Beyond Words - Language Blog

Translating Languages While Traveling

Students from Longview High School in Texas recently contacted ALTA to ask for advice about a class project. Their project is part of an Engineering Design and Development course where the students try to fix an everyday problem. The problem they chose: “translating languages while traveling.”

Their letter included several questions, and we will be sending them answers to these; but, we thought it might be fun, and helpful to the students, to ask our readers:

What translation or language problems have you run into while traveling, and how did you solve them?

There are many common problems and common solutions, so put some thought into it and share your more interesting stories and solutions!

Comments

  1. I found this question extremely timely because I just returned from a trip to Venezuela, and I barely speak Spanish. Luckily, I took a native speaker along as a traveling partner, but he, of course, wasn’t around all the time to act as my personal translator!

    Here were a few of my coping strategies:

    1.) Charades and Body Language — Never underestimate the power of exaggerated motions and playacting. The wilder your imagination the better. Don’t be afraid to make like a mime and you’ll get what you want. I even managed to pick on and torment my new little brother-in-law through gestures and charades alone!

    2.) Point It (book) – This book fits in your pocket yet simultaneously holds pictures of nearly everything you could want to talk about, from foods to taxis to medical supplies to well… your basic romantic situations. Snag it here: http://www.amazon.com/Point-Travellers-Language-Dieter-Graf/dp/3980313026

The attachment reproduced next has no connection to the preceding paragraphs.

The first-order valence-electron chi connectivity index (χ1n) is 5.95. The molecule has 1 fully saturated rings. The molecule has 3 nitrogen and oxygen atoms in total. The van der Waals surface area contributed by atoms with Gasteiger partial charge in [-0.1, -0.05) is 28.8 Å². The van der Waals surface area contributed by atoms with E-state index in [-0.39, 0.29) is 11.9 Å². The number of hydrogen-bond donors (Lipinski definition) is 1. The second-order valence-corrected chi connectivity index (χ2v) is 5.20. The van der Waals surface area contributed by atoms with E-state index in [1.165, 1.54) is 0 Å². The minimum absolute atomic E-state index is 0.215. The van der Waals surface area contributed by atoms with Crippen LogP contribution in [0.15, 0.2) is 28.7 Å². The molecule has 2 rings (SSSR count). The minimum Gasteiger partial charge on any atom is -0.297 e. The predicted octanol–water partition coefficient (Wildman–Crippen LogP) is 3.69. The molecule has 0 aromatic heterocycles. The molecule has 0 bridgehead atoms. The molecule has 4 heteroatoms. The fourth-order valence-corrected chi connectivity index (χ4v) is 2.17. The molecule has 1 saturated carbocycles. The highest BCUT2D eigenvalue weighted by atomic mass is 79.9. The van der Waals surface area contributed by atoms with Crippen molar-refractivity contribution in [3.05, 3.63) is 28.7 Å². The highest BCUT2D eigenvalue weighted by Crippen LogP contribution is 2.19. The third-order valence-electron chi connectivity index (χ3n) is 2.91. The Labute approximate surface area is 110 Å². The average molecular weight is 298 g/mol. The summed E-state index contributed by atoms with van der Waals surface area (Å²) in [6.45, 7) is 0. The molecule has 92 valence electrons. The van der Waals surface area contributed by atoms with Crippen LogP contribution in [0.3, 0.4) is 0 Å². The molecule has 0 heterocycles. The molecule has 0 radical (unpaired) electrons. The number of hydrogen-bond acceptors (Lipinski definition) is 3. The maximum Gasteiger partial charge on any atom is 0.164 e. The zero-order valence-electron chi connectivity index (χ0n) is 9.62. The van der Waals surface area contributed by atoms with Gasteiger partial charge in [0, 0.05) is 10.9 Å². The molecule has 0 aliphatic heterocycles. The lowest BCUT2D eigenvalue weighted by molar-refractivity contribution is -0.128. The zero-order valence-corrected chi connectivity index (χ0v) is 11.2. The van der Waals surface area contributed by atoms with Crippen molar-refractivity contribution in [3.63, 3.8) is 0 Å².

3.) A Spanish/English Dictionary – I found this tool the least effective because who has time to stop and look up words in mid-conversation? On the other hand, it was the only way I had to talk about abstract concepts. (Try miming “darkness.”) While a dictionary wasn’t of much practical use, it was worth hauling around nonetheless.

    I thought about buying a pocket electronic translator, but eventually decided against it. I wonder if anyone else has an opinion on electronic translators?

  2. Traveling abroad is an enriching experience. Not speaking the language of the country you are visiting can be unnerving. Stay positive and approach the situation with humor. Chances are you will interact with wonderful people who will go out of their way to help you just because you don’t speak the language. You may want to learn a few phrases such as “excuse me” to catch someone’s attention when you need help or “thank you” to express your gratitude.

    Having a map of the area at all time will be handy when asking for directions. I would also recommend having the addresses for where you are staying and the places you intend to visit written down. Remember that there are many ways to communicate. You can use gestures, signs or even point at pictures for more basic needs such as food, restrooms, lodging etc… The language barrier will make you uneasy at times but keep in mind that even people who speak the same language don%u2019t always understand each other.

    As my friend from Québec asked me once when travelling through France — Why are people responding to me in English? Because of her accent they assumed she was struggling even though French is her native language!

    Whatever you do to communicate, don’t be afraid or feel embarrassed. And yes, people will speak really loud when they try to help you, as it seems to be the natural response when someone does not understand — but that’s okay! Keep smiling and enjoy your trip!

  3. The bab.la Survival Guide is a collection of travel survival guides to foreign languages. There are three categories of free survival guides to download, print and pocket. The different survival guides are available in Chinese, German, English, Spanish, French, Hindi, Italian, Japanese, Korean, Polish, Portuguese, Romanian, Russian and Turkish.

    Here’s a link:
    Language Survival Guides

Leave a Reply

Your email address will not be published. Required fields are marked *